Fashion Revolution Week this year was April 24-30, 2017. April 24th marked the 4th anniversary of the Rana Plaza factory collapse, where 1,138 people were killed and many more were injured in 2013. Have you heard of or seen the hashtag #whomademyclothes? Have you heard of Rana Plaza? If you haven’t, I strongly urge you to read about it. It will change your perspective on the clothing industry and your part in it. And the Rana Plaza disaster was just one circumstance of the abhorrent conditions millions of people work in every day who make your clothes.
The global fashion industry historically has been a non-transparent and extremely secretive industry, which exploits the people who work in the factories as well as the surrounding environment. Fashion Revolution Week encourages people to ask fashion brands “who made my clothes”? and demand greater transparency in the fashion supply chain. It’s about time!
I have loved fashion and clothing my entire life. As a kid I kept a book of sketches of different models in their unique original outfits that was like my diary or bible. As a teenager I was obsessed with vintage and thrift store shopping. I loved the excitement of finding a vintage treasure and giving it another chance at a new life, or turning it into something new. I went on to study fashion design and work in the apparel industry for 15 years. But I don’t want my clothing to come at the cost of the planet or the people who make it. For me, it is more than just demanding transparency into how my clothes are made, what is most important to me is reducing my footprint by reducing the amount of clothing I buy, and if I do buy, purchasing goods that are second hand, used, or already existing. I have challenged myself for the entire year of 2017 to buy only pre-loved or used clothing, and not any new clothing. If I did need to buy new clothing for any reason (such as I couldn’t find it used), then I allowed myself to buy locally made or if that wasn’t available to me, made in Canada or the US. Since Jan 1, 2017, I have bought only two articles of clothing, both from a wonderful vintage shop called Duke and Duchess in Victoria, B.C. If you don't understand how big of a deal this is for me, ask my husband - he swears there were packages arriving at our house on an almost daily basis! In Vancouver, I love Community Thrift and Vintage. I needed to practice what I preach in regards to sustainability and being environmentally conscious and this self-imposed challenge has been an awakening for me.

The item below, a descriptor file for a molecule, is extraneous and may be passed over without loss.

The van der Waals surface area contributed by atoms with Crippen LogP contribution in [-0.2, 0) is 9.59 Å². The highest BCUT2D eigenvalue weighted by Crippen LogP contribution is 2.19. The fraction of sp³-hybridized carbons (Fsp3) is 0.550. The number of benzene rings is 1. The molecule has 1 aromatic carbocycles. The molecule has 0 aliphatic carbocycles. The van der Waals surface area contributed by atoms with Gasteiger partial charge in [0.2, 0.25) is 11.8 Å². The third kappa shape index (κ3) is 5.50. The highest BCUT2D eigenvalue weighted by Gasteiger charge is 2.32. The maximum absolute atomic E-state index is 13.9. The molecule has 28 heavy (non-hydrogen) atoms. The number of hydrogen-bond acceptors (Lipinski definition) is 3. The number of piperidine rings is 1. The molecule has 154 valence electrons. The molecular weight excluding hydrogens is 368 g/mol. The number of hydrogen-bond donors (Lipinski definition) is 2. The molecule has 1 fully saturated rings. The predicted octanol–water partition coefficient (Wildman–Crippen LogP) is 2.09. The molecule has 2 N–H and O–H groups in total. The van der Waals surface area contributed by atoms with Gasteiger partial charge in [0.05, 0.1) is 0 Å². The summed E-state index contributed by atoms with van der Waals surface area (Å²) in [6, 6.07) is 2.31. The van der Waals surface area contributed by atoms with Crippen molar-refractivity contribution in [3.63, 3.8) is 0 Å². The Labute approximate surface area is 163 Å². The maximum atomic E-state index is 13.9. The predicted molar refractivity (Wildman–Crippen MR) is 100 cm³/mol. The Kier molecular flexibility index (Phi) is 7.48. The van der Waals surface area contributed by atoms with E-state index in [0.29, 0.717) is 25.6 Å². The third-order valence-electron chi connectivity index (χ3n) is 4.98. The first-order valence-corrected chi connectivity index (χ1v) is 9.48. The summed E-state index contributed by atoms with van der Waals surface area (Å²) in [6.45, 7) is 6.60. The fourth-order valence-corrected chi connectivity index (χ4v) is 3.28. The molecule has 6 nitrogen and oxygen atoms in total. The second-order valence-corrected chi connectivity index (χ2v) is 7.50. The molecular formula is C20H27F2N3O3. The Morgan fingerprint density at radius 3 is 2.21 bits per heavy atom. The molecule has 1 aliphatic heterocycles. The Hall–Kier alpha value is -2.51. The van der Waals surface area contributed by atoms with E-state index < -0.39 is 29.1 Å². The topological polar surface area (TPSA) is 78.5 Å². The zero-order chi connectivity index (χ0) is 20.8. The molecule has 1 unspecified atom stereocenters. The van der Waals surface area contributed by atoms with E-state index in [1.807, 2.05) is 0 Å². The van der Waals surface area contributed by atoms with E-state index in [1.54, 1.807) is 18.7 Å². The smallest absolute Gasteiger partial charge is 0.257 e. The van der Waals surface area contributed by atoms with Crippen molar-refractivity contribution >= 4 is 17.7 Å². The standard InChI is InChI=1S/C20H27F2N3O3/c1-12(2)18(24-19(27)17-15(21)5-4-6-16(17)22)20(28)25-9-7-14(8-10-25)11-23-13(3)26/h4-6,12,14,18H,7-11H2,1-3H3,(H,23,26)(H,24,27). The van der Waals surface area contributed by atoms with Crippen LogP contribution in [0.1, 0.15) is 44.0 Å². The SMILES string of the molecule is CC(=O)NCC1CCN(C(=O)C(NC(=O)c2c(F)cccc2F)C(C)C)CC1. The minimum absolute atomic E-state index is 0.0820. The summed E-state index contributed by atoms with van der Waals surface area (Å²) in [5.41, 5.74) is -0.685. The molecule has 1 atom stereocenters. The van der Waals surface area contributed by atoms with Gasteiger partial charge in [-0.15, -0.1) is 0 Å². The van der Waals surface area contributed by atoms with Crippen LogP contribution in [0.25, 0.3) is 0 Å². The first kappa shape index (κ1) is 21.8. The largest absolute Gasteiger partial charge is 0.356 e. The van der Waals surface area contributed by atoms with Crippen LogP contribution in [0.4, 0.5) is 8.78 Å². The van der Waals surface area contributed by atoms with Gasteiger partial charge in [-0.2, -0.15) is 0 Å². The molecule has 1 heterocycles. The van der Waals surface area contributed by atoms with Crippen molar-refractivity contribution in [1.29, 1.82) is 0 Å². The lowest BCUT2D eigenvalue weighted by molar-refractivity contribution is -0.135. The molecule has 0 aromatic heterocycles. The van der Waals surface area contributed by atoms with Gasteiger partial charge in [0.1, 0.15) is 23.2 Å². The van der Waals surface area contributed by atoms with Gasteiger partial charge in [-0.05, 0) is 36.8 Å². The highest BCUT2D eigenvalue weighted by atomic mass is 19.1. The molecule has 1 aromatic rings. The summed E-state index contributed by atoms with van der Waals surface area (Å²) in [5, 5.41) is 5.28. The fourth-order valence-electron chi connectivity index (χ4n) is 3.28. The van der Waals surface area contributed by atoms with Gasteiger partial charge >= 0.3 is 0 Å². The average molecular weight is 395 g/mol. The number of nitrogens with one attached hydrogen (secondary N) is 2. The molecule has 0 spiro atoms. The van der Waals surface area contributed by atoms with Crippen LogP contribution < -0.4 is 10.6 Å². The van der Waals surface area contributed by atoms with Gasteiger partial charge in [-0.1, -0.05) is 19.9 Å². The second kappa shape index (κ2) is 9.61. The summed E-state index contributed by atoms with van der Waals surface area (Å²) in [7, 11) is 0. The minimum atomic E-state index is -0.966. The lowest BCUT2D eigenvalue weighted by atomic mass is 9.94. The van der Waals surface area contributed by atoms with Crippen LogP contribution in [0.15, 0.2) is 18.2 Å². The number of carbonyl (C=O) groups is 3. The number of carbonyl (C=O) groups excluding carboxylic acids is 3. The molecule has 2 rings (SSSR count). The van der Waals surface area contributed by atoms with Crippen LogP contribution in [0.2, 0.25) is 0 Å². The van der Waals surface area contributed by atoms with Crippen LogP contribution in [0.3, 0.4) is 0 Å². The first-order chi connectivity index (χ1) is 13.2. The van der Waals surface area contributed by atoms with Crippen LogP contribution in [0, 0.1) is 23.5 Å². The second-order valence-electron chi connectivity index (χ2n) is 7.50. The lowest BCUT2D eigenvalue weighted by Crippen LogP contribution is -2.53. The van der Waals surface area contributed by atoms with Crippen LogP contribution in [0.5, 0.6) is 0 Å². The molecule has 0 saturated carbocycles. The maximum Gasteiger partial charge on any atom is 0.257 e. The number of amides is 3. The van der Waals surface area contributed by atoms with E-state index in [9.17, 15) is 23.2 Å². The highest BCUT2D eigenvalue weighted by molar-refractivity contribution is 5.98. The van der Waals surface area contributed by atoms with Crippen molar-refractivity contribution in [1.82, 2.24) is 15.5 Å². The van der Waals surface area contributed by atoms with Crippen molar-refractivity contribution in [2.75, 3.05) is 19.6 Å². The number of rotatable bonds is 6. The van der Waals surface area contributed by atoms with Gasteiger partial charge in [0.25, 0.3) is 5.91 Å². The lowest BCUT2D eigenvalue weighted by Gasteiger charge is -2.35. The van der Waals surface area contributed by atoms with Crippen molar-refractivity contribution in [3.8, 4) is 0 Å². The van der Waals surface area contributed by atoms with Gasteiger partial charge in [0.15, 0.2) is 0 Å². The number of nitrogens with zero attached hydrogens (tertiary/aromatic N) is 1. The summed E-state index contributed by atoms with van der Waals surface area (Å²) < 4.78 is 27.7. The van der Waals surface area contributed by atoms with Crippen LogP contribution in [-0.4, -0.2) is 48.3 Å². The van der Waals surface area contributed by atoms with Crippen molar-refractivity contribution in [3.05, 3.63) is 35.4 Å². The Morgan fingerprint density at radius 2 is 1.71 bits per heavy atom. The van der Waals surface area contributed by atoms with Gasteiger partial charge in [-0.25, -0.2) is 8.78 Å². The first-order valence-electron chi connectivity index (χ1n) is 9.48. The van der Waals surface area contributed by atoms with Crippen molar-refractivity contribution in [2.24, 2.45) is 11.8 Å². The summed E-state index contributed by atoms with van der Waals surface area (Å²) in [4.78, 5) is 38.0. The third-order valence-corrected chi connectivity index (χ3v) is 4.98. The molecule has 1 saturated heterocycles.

Before I started, I was an admitted online shopping addict, which started when I was home with a newborn. It was easy and fun, came to my door, shipping was free over $50, and the returns were hassle free. Also, I was now buying for two, and the sweetest ever baby clothes! But I was starting to feel guilty and conflicted about purchasing any garments made from synthetic materials, after learning how harmful the processing of the chemicals and fiber creation process is, how much effluents and waste water are created and disposed of carelessly, and how micro-plastics are shed every time you wash a polyester garment. So I committed to only buying natural fibers such as cotton, linen, wool and silk (don’t trust what you hear about bamboo – although the natural fiber is highly sustainable and re-grows quickly, the process to turn the wood pulp into usable fibers uses harsh chemicals and the process creates substantial pollution from air emissions). That being said, it can take more than 20,000 litres of water to produce 1kg of cotton; equivalent to a single T-shirt and pair of jeans.[i]